MKHC, representing 14 major churches, also expressed displeasure over the intention to observe the International Day of Yoga on Sunday.

Many church leaders believed that yoga is linked to Hinduism and Christians should not be involved with it.

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Re: Christianity, Evangelism & its geopolitical impact

Postby sanjaykumar » 17 Jun 2015 23:36

Understandable. Any xtian found in a compromising position forfeits heaven. Does not apply to Padres.

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Re: Christianity, Evangelism & its geopolitical impact

Postby A_Gupta » 17 Jun 2015 23:50

http://economictimes.indiatimes.com/new ... 708169.cms
PATNA: It will be two Muslim girls, who will impart yoga lessons to BJP president Amit Shah at the Moinul Haq Stadium grounds here on June 21 on the occasion of the International Yoga Day.

"Rukhsana Khatoon and Bismillah Khatoon will teach yoga to Shah, other prominent persons including Union Ministers and those who will come to attend the camp on the occasion," Bihar-Jharkhand Patanjali Yogpeeth in-charge Ajit Kumar told PTI.

PATNA: It will be two Muslim girls, who will impart yoga lessons to BJP president Amit Shah at the Moinul Haq Stadium grounds here on June 21 on the occasion of the International Yoga Day.

"Rukhsana Khatoon and Bismillah Khatoon will teach yoga to Shah, other prominent persons including Union Ministers and those who will come to attend the camp on the occasion," Bihar-Jharkhand Patanjali Yogpeeth in-charge Ajit Kumar told PTI.

Read more at:
http://economictimes.indiatimes.com/art ... aign=cppst


A bit off-topic but the connection between Hinduism and Yoga is, as you see, a controversial one.

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Re: Christianity, Evangelism & its geopolitical impact

Postby A_Gupta » 19 Jun 2015 01:51

Heaven belongs to us all – the new papal encyclical
http://www.realclimate.org/index.php/ar ... ncyclical/

With his encyclical “Laudato Si” the Pope has written more than a moral appeal without obligation. He has presented a pioneering political analysis with great explosive power, which will probably determine the public debate on climate change, poverty and inequality for years to come. Thus, the encyclical is also highly relevant to me as a non-Catholic and non-believer; the implications of the encyclical are very apparent through the eyes of a secular person. - See more at: http://www.realclimate.org/index.php/ar ... yonQE.dpuf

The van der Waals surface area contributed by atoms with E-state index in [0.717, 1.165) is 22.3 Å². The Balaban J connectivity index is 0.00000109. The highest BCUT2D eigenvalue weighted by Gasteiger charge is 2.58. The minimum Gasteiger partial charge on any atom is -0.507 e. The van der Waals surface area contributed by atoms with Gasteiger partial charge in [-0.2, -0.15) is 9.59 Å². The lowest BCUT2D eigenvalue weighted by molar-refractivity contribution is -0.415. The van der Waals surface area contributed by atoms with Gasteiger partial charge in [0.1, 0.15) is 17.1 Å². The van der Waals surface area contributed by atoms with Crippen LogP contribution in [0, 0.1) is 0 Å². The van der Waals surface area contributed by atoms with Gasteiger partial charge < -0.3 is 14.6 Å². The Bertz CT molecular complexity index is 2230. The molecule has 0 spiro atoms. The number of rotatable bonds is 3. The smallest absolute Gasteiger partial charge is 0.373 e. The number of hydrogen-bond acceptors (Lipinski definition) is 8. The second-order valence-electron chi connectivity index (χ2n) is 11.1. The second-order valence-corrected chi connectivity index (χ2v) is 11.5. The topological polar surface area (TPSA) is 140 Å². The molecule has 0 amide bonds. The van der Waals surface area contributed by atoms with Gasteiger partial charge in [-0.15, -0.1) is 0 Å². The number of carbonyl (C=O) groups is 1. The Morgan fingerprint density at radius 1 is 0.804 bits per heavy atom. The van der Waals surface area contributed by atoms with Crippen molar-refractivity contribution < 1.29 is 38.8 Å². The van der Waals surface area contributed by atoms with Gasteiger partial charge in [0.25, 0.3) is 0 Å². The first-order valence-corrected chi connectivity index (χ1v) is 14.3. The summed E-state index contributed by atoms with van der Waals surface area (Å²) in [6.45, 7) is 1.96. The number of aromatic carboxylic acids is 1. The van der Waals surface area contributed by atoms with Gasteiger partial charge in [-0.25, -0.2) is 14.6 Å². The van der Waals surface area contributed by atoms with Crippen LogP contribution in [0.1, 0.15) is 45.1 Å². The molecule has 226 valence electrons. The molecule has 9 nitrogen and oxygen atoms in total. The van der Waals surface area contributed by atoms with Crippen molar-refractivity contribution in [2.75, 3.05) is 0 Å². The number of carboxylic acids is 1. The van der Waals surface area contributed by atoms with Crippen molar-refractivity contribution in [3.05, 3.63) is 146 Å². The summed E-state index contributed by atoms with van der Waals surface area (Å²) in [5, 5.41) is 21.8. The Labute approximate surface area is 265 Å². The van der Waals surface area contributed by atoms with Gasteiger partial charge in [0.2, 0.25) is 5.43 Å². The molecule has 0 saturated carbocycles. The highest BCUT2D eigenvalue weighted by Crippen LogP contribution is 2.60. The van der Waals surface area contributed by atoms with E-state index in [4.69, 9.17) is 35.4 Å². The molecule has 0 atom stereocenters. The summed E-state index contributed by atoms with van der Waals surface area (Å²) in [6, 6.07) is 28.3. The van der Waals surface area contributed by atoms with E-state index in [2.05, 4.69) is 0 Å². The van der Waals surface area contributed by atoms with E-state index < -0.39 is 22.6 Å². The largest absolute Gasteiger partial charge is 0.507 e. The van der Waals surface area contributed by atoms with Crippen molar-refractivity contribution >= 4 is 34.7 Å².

The climate is a common good, belonging to all and meant for all (23)


The encyclical is very clear about this:

The natural environment is a collective good, the patrimony of all humanity and the responsibility of everyone (95).

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Re: Christianity, Evangelism & its geopolitical impact

Postby KJo » 19 Jun 2015 02:08

I hope VHP is doing ghar wapsi in the NE states. Time to get them back into the Indic fold.

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Re: Christianity, Evangelism & its geopolitical impact

Postby A_Gupta » 19 Jun 2015 04:29

Vijaylaxmi Memorial School in Telangana.
http://www.bridgetoindia.org/page36/page7/index.html

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Re: Christianity, Evangelism & its geopolitical impact

Postby svenkat » 19 Jun 2015 12:08

http://www.dailymail.co.uk/news/article-3130096/Church-Jesus-believed-performed-miracle-feeding-5-000-daubed-graffiti-set-fire-arson-attack.html